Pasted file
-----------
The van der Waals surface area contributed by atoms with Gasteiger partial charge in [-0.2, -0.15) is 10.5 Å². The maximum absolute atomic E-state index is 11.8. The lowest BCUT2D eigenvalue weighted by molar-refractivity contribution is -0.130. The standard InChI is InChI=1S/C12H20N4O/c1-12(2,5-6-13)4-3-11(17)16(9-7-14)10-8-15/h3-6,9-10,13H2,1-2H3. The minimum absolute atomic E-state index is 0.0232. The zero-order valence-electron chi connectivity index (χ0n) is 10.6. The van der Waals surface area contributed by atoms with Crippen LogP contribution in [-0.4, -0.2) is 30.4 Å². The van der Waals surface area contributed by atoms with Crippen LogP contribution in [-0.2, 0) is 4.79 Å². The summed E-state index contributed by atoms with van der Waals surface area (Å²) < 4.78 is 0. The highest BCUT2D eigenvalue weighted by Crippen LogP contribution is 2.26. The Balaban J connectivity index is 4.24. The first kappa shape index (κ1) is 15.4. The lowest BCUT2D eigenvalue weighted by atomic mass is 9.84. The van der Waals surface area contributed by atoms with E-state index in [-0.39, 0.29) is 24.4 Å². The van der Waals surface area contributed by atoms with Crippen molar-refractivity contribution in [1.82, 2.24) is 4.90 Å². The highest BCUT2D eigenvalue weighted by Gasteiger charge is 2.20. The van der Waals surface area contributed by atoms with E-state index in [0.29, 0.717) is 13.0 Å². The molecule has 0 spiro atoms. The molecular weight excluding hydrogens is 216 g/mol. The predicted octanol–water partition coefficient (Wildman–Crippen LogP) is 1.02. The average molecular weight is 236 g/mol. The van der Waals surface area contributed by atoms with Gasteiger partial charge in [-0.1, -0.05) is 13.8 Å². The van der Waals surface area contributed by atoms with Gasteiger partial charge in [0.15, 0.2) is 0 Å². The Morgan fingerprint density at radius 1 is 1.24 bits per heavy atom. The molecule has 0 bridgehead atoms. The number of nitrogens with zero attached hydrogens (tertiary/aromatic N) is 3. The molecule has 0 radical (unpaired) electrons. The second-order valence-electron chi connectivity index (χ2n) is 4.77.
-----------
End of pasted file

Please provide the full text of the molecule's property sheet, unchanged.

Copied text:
The van der Waals surface area contributed by atoms with Gasteiger partial charge in [-0.2, -0.15) is 10.5 Å². The maximum absolute atomic E-state index is 11.8. The lowest BCUT2D eigenvalue weighted by molar-refractivity contribution is -0.130. The standard InChI is InChI=1S/C12H20N4O/c1-12(2,5-6-13)4-3-11(17)16(9-7-14)10-8-15/h3-6,9-10,13H2,1-2H3. The minimum absolute atomic E-state index is 0.0232. The zero-order valence-electron chi connectivity index (χ0n) is 10.6. The van der Waals surface area contributed by atoms with Crippen LogP contribution in [-0.4, -0.2) is 30.4 Å². The van der Waals surface area contributed by atoms with Crippen LogP contribution in [-0.2, 0) is 4.79 Å². The summed E-state index contributed by atoms with van der Waals surface area (Å²) < 4.78 is 0. The highest BCUT2D eigenvalue weighted by Crippen LogP contribution is 2.26. The Balaban J connectivity index is 4.24. The first kappa shape index (κ1) is 15.4. The lowest BCUT2D eigenvalue weighted by atomic mass is 9.84. The van der Waals surface area contributed by atoms with E-state index in [-0.39, 0.29) is 24.4 Å². The van der Waals surface area contributed by atoms with Crippen molar-refractivity contribution in [1.82, 2.24) is 4.90 Å². The highest BCUT2D eigenvalue weighted by Gasteiger charge is 2.20. The van der Waals surface area contributed by atoms with E-state index in [0.29, 0.717) is 13.0 Å². The molecule has 0 spiro atoms. The molecular weight excluding hydrogens is 216 g/mol. The predicted octanol–water partition coefficient (Wildman–Crippen LogP) is 1.02. The average molecular weight is 236 g/mol. The van der Waals surface area contributed by atoms with Gasteiger partial charge in [-0.1, -0.05) is 13.8 Å². The van der Waals surface area contributed by atoms with Gasteiger partial charge in [0.15, 0.2) is 0 Å². The Morgan fingerprint density at radius 1 is 1.24 bits per heavy atom. The molecule has 0 bridgehead atoms. The number of nitrogens with zero attached hydrogens (tertiary/aromatic N) is 3. The molecule has 0 radical (unpaired) electrons. The second-order valence-electron chi connectivity index (χ2n) is 4.77.